Mindset: The Key to Successful Crisis Management

* Editors note: TOWNHALL News Editor Katie Pavlich is participating in a multi-day firearms training course at the Gunsite Academy in Paulden, Arizona. Stay tuned for daily dispatches. This is the sixth dispatch. As the dispatches accumulate, they’ll all be available here.


PAULDEN, Ariz. – Do you walk with your head down? Do you walk while looking at your iPhone? Congratulations! You’re a perfect target for a violent attack.

“We call those people professional victims,” Gunsite instructor Mike Hughes said.

Criminals select their targets just like animals do. They prey upon the weak and those who aren’t paying attention.

Wednesday morning in the classroom, students watched a video lecture about mental readiness given by Gunsite founder Lt. Col. Jeff Cooper. Cooper has long been considered the authority on defensive firearms techniques.

“The ability to survive is a combination of physical and mental conditioning,” Cooper said during the video lecture. “The shooting part of staying alive is just one part.”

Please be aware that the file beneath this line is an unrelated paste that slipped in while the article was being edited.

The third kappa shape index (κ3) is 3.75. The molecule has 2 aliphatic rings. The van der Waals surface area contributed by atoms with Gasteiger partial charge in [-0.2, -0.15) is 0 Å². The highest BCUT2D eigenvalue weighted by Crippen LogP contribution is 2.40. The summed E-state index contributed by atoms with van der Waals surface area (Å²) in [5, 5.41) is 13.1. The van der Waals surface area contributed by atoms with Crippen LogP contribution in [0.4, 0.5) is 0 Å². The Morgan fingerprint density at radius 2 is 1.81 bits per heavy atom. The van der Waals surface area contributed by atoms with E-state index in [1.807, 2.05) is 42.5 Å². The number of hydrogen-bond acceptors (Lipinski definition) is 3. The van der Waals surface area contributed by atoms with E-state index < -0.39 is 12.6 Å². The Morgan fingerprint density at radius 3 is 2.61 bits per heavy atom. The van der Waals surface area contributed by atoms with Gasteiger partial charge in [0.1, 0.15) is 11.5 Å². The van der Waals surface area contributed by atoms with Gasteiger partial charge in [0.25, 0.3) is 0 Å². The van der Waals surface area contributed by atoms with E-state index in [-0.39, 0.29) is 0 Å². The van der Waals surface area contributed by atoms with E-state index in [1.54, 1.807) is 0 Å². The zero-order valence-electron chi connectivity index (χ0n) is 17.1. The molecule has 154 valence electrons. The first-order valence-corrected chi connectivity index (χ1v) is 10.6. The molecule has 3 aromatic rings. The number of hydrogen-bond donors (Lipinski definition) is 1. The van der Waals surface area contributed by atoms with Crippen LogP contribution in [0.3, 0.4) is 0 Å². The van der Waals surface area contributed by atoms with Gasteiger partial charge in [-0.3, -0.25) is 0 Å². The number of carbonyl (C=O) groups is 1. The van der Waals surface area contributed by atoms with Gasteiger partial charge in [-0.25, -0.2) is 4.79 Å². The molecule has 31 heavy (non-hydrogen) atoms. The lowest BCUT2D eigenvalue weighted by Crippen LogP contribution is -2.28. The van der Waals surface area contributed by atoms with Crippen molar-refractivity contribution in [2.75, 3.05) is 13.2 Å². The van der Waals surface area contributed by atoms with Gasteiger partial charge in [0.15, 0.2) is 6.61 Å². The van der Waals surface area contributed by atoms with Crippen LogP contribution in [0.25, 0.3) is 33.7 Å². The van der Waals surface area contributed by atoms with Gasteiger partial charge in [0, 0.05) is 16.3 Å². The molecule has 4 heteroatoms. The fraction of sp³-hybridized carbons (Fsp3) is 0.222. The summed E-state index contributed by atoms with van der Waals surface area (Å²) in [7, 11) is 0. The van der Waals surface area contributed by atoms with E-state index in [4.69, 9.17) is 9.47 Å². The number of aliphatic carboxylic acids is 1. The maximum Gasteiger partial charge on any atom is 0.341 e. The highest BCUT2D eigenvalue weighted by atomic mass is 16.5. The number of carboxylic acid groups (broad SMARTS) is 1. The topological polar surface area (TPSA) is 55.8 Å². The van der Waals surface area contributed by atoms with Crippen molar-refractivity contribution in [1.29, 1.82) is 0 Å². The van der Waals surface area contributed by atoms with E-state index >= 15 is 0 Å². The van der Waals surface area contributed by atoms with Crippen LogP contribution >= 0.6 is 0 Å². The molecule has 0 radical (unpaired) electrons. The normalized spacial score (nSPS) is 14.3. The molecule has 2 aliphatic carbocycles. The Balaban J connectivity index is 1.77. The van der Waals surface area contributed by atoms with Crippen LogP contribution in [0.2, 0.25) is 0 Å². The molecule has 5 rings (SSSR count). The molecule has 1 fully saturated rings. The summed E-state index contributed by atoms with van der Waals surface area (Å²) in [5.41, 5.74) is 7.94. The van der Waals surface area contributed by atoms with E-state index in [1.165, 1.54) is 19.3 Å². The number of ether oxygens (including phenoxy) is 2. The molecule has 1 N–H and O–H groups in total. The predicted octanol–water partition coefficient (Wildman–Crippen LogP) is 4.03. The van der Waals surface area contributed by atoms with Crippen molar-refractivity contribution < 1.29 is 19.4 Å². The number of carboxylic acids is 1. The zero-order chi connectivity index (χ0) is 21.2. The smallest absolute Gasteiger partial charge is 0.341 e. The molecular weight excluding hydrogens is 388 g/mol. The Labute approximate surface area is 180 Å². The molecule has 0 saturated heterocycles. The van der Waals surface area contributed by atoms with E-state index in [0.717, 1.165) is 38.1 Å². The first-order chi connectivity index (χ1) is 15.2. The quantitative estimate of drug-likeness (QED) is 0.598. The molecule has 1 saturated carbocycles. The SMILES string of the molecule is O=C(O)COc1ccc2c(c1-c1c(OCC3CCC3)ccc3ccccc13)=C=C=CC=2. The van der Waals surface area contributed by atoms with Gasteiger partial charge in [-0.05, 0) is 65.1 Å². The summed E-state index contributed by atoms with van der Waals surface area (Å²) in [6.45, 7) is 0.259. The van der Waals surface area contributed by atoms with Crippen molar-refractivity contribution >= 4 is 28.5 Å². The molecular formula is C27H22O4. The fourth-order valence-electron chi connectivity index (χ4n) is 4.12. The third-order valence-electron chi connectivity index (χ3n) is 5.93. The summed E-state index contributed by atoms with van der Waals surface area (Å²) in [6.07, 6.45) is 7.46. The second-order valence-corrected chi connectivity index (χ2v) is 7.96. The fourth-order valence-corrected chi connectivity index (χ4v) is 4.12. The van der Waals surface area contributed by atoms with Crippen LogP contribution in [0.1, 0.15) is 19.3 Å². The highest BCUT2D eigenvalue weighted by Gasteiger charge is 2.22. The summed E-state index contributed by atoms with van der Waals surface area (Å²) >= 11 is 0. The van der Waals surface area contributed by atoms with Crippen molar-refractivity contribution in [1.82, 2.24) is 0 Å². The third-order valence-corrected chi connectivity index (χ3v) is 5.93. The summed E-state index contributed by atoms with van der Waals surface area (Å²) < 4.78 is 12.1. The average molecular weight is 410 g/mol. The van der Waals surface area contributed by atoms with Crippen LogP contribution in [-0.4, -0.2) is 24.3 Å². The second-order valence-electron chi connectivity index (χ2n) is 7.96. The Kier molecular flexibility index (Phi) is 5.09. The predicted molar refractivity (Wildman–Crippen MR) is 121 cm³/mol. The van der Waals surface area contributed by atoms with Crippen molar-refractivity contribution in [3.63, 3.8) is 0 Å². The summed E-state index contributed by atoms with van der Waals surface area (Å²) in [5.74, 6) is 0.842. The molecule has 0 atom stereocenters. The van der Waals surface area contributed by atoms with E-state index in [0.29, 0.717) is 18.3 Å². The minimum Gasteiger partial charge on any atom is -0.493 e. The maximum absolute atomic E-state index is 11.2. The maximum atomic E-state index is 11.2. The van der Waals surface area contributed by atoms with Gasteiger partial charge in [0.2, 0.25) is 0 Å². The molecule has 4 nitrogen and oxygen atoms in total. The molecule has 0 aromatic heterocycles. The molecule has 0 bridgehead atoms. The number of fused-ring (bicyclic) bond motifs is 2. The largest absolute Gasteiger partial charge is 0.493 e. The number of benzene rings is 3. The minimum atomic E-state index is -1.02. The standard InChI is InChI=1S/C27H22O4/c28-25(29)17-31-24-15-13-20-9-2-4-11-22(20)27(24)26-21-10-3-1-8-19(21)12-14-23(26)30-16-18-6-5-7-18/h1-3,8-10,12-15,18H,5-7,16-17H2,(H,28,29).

According to the Gunsite student handbook mindset is defined as, “the key to successful crisis management. Proper mental conditioning allows competence, rather than only by chance, to increase the probability of survival. Preplanning or logical pre-thought of crisis behavior actions, coupled with environmental awareness, has shown to be a great tactical advantage to winners of lethal confrontations.”

As we go through life everyday, we hope there won’t be an incident or violent attack against us. However, if today is the day that’s going to happen, the proper response should be, “Ah ha, I knew this day would come.”


Photos from Katie’s dynamic critical incident training drill on page two

In order to prepare students, Gunsite trains students to use Cooper’s Color Code, which is somewhat self-explanatory. Each color represents a mindset and it is important to be aware of which one you’re in depending on you’re environment. For example, in your home, you’re most likely to be in White. Yellow may be when you go to a restaurant and sit near a door or easy exit. Orange may be when you see someone paying extra attention to you on a crowded street. You’re likely to be in Red after a long walk in a parking garage late at night when you see a man waiting near your car, etc. etc.
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As I touched on earlier this week, it’s important to train as you would fight. The mental side of the self-defense equation is no different.

“The best kind of fight is one that’s over before the bad guy knows he’s in one,” instructor Ken Tuttle said.

(Photos: Alex Landeen, LandeenPhotography.com)

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